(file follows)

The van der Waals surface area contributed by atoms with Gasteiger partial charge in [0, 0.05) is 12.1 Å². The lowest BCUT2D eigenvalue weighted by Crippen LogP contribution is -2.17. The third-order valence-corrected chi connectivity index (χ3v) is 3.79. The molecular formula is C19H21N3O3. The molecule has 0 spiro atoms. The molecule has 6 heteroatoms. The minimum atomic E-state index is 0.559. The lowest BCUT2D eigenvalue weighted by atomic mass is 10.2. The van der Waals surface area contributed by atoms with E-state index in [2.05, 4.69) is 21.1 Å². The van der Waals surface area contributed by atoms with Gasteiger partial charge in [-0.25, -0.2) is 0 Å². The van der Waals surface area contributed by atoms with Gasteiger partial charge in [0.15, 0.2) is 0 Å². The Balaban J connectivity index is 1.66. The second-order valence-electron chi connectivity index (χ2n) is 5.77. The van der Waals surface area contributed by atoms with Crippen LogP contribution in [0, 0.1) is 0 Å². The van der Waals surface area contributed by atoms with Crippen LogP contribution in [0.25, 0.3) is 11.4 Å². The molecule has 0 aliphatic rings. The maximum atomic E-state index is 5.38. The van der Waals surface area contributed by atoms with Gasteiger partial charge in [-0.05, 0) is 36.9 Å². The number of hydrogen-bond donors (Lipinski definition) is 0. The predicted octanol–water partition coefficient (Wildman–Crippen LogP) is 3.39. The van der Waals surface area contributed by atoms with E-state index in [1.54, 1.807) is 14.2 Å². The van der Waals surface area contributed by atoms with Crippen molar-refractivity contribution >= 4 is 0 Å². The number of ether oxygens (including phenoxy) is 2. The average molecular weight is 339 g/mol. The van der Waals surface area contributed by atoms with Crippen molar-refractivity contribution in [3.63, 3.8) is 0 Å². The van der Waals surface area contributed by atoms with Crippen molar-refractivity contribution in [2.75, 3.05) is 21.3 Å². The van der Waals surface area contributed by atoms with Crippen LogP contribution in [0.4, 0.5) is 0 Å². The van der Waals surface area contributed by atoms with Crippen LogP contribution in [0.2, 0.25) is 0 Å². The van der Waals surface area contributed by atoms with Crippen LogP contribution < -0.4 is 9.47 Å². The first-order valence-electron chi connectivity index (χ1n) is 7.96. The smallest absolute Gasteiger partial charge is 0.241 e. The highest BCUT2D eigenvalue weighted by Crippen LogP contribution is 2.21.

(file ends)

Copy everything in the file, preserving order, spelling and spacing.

The van der Waals surface area contributed by atoms with Gasteiger partial charge in [0, 0.05) is 12.1 Å². The lowest BCUT2D eigenvalue weighted by Crippen LogP contribution is -2.17. The third-order valence-corrected chi connectivity index (χ3v) is 3.79. The molecular formula is C19H21N3O3. The molecule has 0 spiro atoms. The molecule has 6 heteroatoms. The minimum atomic E-state index is 0.559. The lowest BCUT2D eigenvalue weighted by atomic mass is 10.2. The van der Waals surface area contributed by atoms with E-state index in [2.05, 4.69) is 21.1 Å². The van der Waals surface area contributed by atoms with Gasteiger partial charge in [-0.25, -0.2) is 0 Å². The van der Waals surface area contributed by atoms with Gasteiger partial charge in [0.15, 0.2) is 0 Å². The Balaban J connectivity index is 1.66. The second-order valence-electron chi connectivity index (χ2n) is 5.77. The van der Waals surface area contributed by atoms with Crippen LogP contribution in [0, 0.1) is 0 Å². The van der Waals surface area contributed by atoms with Crippen LogP contribution in [0.25, 0.3) is 11.4 Å². The molecule has 0 aliphatic rings. The maximum atomic E-state index is 5.38. The van der Waals surface area contributed by atoms with Gasteiger partial charge in [-0.05, 0) is 36.9 Å². The number of hydrogen-bond donors (Lipinski definition) is 0. The predicted octanol–water partition coefficient (Wildman–Crippen LogP) is 3.39. The van der Waals surface area contributed by atoms with E-state index in [1.54, 1.807) is 14.2 Å². The van der Waals surface area contributed by atoms with Crippen molar-refractivity contribution >= 4 is 0 Å². The number of ether oxygens (including phenoxy) is 2. The average molecular weight is 339 g/mol. The van der Waals surface area contributed by atoms with Crippen molar-refractivity contribution in [3.63, 3.8) is 0 Å². The van der Waals surface area contributed by atoms with Crippen molar-refractivity contribution in [2.75, 3.05) is 21.3 Å². The van der Waals surface area contributed by atoms with Crippen LogP contribution in [0.4, 0.5) is 0 Å². The van der Waals surface area contributed by atoms with Crippen LogP contribution in [0.2, 0.25) is 0 Å². The van der Waals surface area contributed by atoms with Crippen LogP contribution < -0.4 is 9.47 Å². The first-order valence-electron chi connectivity index (χ1n) is 7.96. The smallest absolute Gasteiger partial charge is 0.241 e. The highest BCUT2D eigenvalue weighted by Crippen LogP contribution is 2.21.